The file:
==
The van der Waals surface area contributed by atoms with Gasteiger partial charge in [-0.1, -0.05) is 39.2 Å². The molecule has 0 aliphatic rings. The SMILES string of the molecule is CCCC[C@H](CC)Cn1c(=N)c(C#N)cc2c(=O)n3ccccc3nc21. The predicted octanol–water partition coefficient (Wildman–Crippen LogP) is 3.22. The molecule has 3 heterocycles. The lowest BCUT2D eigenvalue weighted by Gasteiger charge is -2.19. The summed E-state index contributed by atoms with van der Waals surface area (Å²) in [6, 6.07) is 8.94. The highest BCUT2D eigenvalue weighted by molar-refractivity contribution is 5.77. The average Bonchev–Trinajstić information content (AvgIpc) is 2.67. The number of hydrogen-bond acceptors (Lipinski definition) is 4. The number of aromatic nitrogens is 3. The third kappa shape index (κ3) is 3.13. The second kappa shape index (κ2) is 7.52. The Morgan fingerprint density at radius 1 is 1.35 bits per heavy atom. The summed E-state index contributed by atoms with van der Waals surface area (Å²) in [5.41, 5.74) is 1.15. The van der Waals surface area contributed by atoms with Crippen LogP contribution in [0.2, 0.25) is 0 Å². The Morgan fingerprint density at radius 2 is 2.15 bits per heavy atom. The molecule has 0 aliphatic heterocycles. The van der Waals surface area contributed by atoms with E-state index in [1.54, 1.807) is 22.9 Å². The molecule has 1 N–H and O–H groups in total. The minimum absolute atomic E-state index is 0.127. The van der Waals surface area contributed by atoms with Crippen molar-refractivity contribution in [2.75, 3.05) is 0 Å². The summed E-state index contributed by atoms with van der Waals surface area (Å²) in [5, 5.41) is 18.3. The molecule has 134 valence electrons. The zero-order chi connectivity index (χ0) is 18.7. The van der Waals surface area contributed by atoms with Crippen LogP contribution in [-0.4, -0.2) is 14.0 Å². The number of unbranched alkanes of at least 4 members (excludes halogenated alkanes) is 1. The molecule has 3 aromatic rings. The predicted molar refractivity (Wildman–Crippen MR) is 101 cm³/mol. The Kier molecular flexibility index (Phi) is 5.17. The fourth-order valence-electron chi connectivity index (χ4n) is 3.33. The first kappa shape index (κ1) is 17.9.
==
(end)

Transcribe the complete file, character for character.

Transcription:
The van der Waals surface area contributed by atoms with Gasteiger partial charge in [-0.1, -0.05) is 39.2 Å². The molecule has 0 aliphatic rings. The SMILES string of the molecule is CCCC[C@H](CC)Cn1c(=N)c(C#N)cc2c(=O)n3ccccc3nc21. The predicted octanol–water partition coefficient (Wildman–Crippen LogP) is 3.22. The molecule has 3 heterocycles. The lowest BCUT2D eigenvalue weighted by Gasteiger charge is -2.19. The summed E-state index contributed by atoms with van der Waals surface area (Å²) in [6, 6.07) is 8.94. The highest BCUT2D eigenvalue weighted by molar-refractivity contribution is 5.77. The average Bonchev–Trinajstić information content (AvgIpc) is 2.67. The number of hydrogen-bond acceptors (Lipinski definition) is 4. The number of aromatic nitrogens is 3. The third kappa shape index (κ3) is 3.13. The second kappa shape index (κ2) is 7.52. The Morgan fingerprint density at radius 1 is 1.35 bits per heavy atom. The summed E-state index contributed by atoms with van der Waals surface area (Å²) in [5.41, 5.74) is 1.15. The van der Waals surface area contributed by atoms with Crippen LogP contribution in [0.2, 0.25) is 0 Å². The Morgan fingerprint density at radius 2 is 2.15 bits per heavy atom. The molecule has 0 aliphatic heterocycles. The van der Waals surface area contributed by atoms with E-state index in [1.54, 1.807) is 22.9 Å². The molecule has 1 N–H and O–H groups in total. The minimum absolute atomic E-state index is 0.127. The van der Waals surface area contributed by atoms with Crippen molar-refractivity contribution in [2.75, 3.05) is 0 Å². The summed E-state index contributed by atoms with van der Waals surface area (Å²) in [5, 5.41) is 18.3. The molecule has 134 valence electrons. The zero-order chi connectivity index (χ0) is 18.7. The van der Waals surface area contributed by atoms with Crippen LogP contribution in [-0.4, -0.2) is 14.0 Å². The number of unbranched alkanes of at least 4 members (excludes halogenated alkanes) is 1. The molecule has 3 aromatic rings. The predicted molar refractivity (Wildman–Crippen MR) is 101 cm³/mol. The Kier molecular flexibility index (Phi) is 5.17. The fourth-order valence-electron chi connectivity index (χ4n) is 3.33. The first kappa shape index (κ1) is 17.9.